What is cataract?
Cataract is the clouding of the lens and the primary cause of visual impairment around the globe, usually in people over 55 years old. Without proper treatment this disease can lead to blindness.
Within the eye the lens, just like the lens of a camera, projects images onto the retina. With cataract the lens slowly becomes cloudy, causing blurred and hazy vision.
Cataract usually develops slowly and commonly occurs in both eyes, although it can also be limited to a single eye. The speed with which the disease evolves varies greatly and will also vary in effect from eye to eye. The following symptoms may occur:
- Blurred vision (like looking through a dirty or scratched pair of glasses)
- Reduced vision
- Occasional double vision and increased sensitivity to light
- Reduced colour perception (colours become faded or pale)
Cataract is most common in later years as a result of the normal aging process of the eye, but can sometimes affect young people. In children this is usually the consequence of a hereditary condition.
Other causes might be:
- Existing pathology (diabetes, kidney disease, high blood pressure …)
- Specific eye disorders (e.g. glaucoma), infection or trauma (e.g. sharp object or hard blow)
- Specific medication (e.g. long-term cortisone therapy)
- Overexposure to UV rays (the sun) and smoking
Cataract treatment becomes necessary when visual acuity is reduced to such an extent that daily visual efforts become difficult (e.g. driving, watching TV, reading,).
There are no drugs available that can cure cataract. Glasses or extra lighting can temporarily improve the situation, but visibility will slowly but surely diminish as the cataract further develops.
Until recently, only one technique was available for the treatment of cataract: phacoemulsification. FEMTO CATARACT is the most recent technology in which cataract surgery is performed using a laser instead of surgical blades.
Cataract surgery (phacoemulsification)
During this short surgical procedure the clouded lens is replaced by an artificial one (lens implantation).
The technique used for this surgical procedure is called phacoemulsification. The patient is installed under a surgical microscope and the operation is carried out under local anaesthesia (eye drops) and light sedation (intravenous), possibly under the supervision of an anaesthesiologist.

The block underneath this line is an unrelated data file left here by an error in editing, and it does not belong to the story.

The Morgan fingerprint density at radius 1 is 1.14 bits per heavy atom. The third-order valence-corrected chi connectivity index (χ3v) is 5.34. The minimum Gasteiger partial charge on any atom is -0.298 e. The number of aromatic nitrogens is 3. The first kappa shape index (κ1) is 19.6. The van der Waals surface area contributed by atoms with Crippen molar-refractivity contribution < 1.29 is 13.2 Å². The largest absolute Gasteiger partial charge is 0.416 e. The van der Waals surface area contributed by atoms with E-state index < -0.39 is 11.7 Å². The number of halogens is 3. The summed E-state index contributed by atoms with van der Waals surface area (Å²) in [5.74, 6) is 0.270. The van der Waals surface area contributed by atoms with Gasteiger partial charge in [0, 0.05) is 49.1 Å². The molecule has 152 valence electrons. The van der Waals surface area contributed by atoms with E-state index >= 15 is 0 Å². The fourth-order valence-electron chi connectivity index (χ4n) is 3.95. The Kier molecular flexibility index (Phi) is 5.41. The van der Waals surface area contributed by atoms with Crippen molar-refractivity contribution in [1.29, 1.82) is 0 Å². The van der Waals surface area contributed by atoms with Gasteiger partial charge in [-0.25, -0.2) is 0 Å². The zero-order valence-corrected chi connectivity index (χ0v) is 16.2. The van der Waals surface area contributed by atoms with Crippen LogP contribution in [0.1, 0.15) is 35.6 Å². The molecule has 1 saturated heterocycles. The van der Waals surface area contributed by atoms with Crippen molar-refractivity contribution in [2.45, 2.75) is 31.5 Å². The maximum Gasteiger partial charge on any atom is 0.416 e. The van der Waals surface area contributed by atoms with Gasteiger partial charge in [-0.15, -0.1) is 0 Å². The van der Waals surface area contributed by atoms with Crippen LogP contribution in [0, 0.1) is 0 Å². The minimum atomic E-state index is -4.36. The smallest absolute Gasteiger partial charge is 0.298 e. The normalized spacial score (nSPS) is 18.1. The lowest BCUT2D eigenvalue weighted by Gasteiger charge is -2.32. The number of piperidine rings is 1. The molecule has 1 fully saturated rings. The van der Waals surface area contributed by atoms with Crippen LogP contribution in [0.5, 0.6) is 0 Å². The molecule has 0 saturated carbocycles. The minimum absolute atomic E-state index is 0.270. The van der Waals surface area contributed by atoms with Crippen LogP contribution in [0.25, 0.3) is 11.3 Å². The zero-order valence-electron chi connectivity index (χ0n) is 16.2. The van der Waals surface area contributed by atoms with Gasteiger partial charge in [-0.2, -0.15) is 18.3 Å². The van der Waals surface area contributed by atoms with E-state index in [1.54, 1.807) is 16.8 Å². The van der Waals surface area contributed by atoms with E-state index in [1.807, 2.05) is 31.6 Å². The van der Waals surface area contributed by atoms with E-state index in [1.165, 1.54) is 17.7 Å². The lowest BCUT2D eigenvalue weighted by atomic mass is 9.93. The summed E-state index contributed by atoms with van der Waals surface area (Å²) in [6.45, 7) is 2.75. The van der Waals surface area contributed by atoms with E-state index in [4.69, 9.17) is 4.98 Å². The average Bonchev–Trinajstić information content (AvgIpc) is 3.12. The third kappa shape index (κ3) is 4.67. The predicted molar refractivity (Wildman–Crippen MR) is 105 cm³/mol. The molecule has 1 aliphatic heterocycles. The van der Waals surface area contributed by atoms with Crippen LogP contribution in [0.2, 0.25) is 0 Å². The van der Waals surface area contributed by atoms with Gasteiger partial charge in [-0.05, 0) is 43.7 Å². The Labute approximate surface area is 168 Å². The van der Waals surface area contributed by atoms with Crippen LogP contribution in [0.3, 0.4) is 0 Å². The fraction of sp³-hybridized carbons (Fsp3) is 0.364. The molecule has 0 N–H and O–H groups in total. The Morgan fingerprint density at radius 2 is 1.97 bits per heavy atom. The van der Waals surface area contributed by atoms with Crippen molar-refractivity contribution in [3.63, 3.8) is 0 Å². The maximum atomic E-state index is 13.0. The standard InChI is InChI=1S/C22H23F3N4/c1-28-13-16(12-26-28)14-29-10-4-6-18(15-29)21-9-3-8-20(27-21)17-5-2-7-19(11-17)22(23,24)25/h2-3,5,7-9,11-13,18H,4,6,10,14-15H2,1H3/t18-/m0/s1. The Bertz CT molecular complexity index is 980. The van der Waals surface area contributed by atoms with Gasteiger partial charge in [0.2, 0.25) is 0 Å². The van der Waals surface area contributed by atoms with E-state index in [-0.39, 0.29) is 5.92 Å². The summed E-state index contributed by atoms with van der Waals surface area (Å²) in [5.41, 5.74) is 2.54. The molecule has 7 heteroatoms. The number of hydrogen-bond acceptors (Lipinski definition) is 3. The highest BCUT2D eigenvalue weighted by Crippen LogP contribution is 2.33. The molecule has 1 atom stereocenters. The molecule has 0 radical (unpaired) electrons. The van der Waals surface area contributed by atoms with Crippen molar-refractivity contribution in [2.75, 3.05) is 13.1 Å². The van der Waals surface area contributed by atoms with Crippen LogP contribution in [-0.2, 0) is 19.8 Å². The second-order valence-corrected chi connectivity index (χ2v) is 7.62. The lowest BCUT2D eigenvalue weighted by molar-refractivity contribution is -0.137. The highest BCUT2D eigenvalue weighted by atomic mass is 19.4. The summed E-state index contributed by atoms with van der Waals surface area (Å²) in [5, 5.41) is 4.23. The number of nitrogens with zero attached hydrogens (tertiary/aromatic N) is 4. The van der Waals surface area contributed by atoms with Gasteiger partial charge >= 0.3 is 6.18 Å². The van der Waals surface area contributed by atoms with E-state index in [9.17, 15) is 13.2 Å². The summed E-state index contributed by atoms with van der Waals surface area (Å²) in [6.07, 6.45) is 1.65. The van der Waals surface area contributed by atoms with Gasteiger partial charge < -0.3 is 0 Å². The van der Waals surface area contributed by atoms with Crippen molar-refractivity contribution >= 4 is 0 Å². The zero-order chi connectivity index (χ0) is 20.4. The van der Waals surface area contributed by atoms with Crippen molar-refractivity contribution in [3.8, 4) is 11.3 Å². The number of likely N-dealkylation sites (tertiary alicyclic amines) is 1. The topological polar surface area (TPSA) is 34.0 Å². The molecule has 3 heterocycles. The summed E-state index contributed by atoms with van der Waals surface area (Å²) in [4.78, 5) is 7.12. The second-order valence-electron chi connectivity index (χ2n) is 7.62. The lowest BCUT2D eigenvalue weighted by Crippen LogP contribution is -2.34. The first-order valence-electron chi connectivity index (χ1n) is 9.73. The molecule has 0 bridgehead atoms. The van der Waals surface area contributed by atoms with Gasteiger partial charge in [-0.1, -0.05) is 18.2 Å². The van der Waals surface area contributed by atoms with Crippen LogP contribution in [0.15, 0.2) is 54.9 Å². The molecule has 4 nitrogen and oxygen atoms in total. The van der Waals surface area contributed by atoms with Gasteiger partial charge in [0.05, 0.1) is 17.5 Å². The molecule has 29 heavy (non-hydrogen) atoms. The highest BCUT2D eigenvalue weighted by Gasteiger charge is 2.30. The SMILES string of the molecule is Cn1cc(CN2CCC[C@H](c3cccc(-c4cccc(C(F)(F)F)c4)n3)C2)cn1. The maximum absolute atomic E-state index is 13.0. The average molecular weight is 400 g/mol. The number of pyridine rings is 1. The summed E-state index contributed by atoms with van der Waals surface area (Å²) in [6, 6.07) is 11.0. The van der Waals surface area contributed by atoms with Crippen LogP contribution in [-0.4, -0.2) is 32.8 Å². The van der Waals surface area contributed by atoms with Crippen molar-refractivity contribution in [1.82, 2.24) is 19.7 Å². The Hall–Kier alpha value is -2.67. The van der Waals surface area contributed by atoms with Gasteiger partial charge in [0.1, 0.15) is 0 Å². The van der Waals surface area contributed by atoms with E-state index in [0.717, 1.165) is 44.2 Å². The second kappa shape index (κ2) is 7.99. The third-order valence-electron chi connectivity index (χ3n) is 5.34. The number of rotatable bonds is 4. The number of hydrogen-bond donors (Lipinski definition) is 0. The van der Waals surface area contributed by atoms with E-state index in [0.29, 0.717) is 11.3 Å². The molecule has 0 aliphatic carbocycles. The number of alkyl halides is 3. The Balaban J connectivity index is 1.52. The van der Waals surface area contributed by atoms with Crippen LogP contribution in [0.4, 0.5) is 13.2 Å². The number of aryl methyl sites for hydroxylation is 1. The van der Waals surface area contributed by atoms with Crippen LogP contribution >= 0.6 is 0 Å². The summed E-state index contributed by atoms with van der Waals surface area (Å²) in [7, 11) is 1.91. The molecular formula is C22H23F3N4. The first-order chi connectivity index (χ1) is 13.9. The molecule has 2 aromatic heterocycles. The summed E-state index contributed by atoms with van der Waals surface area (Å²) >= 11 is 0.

- Via a small cut in the cornea, a circular incision is made into the anterior capsule of the lens and it is removed (capsulorrexhis)
- The clouded lens is fragmented by way of ultrasonic vibration
- The subsequent fragments are aspirated from the eye
- After the remaining lens capsule has been carefully rinsed, a pliable, artificial lens is inserted
This operation takes less than 15 minutes and the patient will remain in the eye clinic for approximately 2 hours afterwards.
Indications and limitations
In principle, this type of surgery can successfully treat all forms of cataract. In exceptional cases an alternative technique is used should the lens not be sufficiently connected to the supporting muscles or in situations where the posterior capsule has also been damaged.
Monofocal lenses ensure clear vision at a single distance (mostly from far away) and have always been used as the default solution for cataract interventions. Glasses will still be necessary for clear vision at all distances.
The most advanced solution is the multifocal lens implant which ensures clear vision at all distances and lasts for a lifetime. Monofocal and multifocal lenses have recently been improved through the addition of a yellow filter which protects the macula.
Astigmatism (‘rugby ball shaped eye’) is corrected by making incisions which reduce tension within the eye or through toric lens implants.
Aspheric lenses provide better contrast for night vision.
The FEMTO CATARACT technique
This new laser-guided technique makes the treatment of cataract extremely precise, meaning an even more speedy recovery and less risk of complications. The FEMTO laser has proven its worth in LASIK corneal treatment.
Focus Eye Clinic was the first eye centre in Belgium to opt for the Swiss precision of the ZIEMER Z8 LDV. This revolutionary device is distinguished by lower energy emittance with a higher pulse repetition rate, together with minimal pressure on the eye.
Before laser treatment, a computer-controlled scan (OCT) of the eye is made in order to provide a 3D plan for the surgical procedure. The following 4 crucial steps are then carried out by the laser:
Fragmentation of the affected lens
Advantages of this technique
- Improved safety and accuracy
- Through increased precision and reliability, results are improved and there are fewer risks of complications
- Frequently utilised technique (more than 20 years of experience)
- Recovery of vision is more or less immediate
- Pain-free surgery
Risks related to this technique
The same complications can occur as in any intraocular surgery. These can be treated appropriately when diagnosed in a timely manner:
- Increased intraocular pressure
- Oedema of the central area of the retina
- Retinal detachmentVerhoging van de oculaire druk
Occasionally, clouding of the posterior capsule of the original lens can occur after a period of months or years. Appropriate treatment is available
For your health insurance supplier and RIZIV, it makes no difference whether you opt for a state hospital or a private clinic for the treatment of cataract. Reimbursement is the same: 500 to 750€ per eye.
If you have signed up for extra hospitalisation insurance with DKV, AG Fortis, AXA, Ethias, Van Breda or Allianz, classic cataract treatment (monofocal lens implant) will be 100% reimbursed.